As part of the ACORN project, researchers from the universities of Bath, Cambridge and Dundee have developed a thin-shell vaulted flooring system, which can be used to replace traditional solid floor slabs while using 75 per cent less concrete to carry the same load.
This resulted in an estimated 60 per cent reduction in carbon emissions for the team's first full-scale demo project, built inside Cambridge University's Civil Engineering Department.
"Since concrete is the world's most widely consumed material after water [...] the easiest way for construction to begin its journey to net-zero is to use less concrete," said ACORN principal investigator Paul Shepherd from Bath's Department of Architecture and Civil Engineering.
Made using an automated manufacturing system and a six-axis robot, the flooring also functions completely without reinforcements, eliminating the need for emissions-intensive steel rebar.
Montreal-based Carbicrete is among a number of companies making use of waste slag from the steel industry to completely eliminate the need for cement in the concrete production process.
Instead of the water used in traditional concrete production, this cement substitute is then cured with captured CO2 from factory flues, which is sequestered in the material to make it carbon neutral.
However, this process can so far only be used to make precast panels and concrete masonry units. And due to the limited amount of steel slag produced every year – around 250 million tonnes compared to four billion tons of cement – Carbicrete could only be used to meet a fraction of the demand.
On a smaller scale, London design studio Newtab-22 has developed a concrete-like material made using waste seashells from the food industry, which are ground up and combined with a patent-pending mix of natural binders such as agar.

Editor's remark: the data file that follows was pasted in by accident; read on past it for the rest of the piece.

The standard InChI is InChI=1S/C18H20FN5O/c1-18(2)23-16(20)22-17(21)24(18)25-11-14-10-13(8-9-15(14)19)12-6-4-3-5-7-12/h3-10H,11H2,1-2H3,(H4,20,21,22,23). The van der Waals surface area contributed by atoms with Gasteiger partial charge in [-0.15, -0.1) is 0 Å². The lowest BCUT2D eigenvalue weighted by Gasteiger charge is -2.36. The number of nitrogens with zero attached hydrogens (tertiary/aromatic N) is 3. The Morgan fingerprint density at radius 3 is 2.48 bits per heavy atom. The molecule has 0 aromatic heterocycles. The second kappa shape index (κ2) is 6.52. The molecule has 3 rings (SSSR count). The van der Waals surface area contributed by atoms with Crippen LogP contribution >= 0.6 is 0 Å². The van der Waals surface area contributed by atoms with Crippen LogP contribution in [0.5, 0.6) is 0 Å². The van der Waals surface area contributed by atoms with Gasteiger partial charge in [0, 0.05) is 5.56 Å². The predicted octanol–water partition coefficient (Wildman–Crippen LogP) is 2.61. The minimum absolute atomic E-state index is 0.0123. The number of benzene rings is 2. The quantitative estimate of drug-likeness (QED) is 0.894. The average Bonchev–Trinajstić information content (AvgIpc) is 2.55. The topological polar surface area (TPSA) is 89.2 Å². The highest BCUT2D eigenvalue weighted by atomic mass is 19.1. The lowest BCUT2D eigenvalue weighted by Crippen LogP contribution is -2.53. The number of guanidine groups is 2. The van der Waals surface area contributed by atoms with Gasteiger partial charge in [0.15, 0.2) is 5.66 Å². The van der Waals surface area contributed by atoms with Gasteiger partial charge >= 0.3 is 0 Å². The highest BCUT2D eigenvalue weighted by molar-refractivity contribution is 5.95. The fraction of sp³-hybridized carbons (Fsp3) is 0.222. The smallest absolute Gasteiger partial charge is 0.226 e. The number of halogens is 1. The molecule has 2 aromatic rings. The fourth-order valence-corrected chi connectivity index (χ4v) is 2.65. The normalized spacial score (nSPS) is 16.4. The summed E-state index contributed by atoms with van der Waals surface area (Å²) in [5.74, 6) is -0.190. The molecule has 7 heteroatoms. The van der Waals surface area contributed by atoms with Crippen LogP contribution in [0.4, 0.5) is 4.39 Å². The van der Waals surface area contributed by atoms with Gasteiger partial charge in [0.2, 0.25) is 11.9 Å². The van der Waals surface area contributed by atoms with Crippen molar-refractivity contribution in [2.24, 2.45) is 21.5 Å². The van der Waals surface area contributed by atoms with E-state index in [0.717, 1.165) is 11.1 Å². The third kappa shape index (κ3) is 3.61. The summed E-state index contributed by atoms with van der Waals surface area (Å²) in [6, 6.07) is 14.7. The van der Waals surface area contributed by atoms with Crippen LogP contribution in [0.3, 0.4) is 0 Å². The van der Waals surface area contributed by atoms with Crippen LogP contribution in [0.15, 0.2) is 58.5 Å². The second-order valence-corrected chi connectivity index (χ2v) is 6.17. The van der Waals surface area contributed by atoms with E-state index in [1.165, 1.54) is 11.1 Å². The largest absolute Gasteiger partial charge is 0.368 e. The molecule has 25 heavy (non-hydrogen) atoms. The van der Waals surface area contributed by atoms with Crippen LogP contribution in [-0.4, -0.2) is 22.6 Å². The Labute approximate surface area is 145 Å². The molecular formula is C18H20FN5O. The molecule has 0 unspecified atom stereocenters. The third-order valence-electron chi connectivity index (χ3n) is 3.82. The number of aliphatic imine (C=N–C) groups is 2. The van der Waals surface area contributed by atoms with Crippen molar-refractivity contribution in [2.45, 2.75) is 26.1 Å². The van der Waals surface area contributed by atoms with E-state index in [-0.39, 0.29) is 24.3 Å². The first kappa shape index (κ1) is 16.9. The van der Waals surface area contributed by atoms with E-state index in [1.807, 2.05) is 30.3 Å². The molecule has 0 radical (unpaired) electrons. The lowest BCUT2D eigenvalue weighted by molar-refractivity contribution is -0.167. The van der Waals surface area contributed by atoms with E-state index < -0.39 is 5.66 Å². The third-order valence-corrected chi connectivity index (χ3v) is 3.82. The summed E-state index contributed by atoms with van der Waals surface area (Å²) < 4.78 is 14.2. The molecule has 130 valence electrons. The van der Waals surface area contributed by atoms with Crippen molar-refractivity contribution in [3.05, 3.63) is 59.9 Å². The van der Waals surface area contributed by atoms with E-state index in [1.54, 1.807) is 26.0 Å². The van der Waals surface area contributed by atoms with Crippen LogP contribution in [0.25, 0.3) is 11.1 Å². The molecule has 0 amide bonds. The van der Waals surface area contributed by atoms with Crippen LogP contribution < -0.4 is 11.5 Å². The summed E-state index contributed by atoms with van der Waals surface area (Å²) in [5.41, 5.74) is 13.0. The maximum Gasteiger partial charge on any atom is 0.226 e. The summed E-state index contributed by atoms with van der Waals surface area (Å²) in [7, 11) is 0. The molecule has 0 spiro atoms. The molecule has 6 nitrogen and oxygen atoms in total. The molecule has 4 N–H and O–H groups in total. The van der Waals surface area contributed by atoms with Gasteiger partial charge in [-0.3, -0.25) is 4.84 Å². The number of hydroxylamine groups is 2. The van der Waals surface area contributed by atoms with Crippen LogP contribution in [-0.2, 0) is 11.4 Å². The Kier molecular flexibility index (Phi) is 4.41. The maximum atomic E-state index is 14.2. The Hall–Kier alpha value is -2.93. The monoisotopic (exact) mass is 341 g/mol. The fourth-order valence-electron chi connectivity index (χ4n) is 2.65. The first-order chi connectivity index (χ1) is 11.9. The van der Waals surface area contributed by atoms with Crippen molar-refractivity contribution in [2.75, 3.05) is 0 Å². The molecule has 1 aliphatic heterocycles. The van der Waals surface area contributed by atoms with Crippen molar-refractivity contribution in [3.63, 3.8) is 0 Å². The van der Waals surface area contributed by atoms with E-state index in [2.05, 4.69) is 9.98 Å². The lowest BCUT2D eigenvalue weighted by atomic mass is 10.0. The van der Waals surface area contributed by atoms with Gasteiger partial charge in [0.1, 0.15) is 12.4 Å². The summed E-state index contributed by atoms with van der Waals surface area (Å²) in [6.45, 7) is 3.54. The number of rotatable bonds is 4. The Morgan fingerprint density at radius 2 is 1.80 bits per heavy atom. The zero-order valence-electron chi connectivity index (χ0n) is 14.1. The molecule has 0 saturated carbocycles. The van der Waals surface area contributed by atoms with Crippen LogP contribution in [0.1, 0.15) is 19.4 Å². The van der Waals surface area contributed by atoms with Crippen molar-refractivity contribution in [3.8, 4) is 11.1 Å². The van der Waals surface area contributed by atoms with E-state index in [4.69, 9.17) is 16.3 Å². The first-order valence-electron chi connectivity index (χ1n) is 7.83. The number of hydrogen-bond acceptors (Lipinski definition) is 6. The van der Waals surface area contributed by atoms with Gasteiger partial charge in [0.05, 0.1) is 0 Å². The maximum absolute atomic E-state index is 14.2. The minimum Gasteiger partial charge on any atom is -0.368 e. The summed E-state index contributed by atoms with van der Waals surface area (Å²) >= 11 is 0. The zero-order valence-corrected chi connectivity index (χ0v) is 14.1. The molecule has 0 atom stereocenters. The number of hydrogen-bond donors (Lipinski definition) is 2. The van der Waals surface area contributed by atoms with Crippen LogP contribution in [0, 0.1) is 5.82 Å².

Called Sea Stone, the resulting material looks strikingly similar to real concrete since the oyster and mussel shells it contains are made from calcium carbonate, otherwise known as limestone – a key ingredient in cement.
But as the material is not fired, it lacks the strength and durability of real concrete and is restricted to non-structural applications, including surfaces such as tabletop and tiles as well as plinths and vases.
Another technique for using less concrete comes from researchers at ETH Zurich, who have developed a system of 3D-printed formwork elements. Made from recyclable mineral foam, these can be placed inside the moulds used to make pre-cast concrete panels, creating a pattern of hollow cells throughout the slab.
The formwork creates an internal geometry, which was optimised to reinforce the panel along its principal stress lines and provides the necessary strength to create everything from walls to entire roofs, while drastically reducing the amount of concrete needed in the process.
This creates panels that are lighter and use 70 per cent less material. And after curing, the mineral foam can either be left in place to provide insulation or endlessly recycled to create new formwork elements, which ETH Zurich says makes the process potentially zero waste.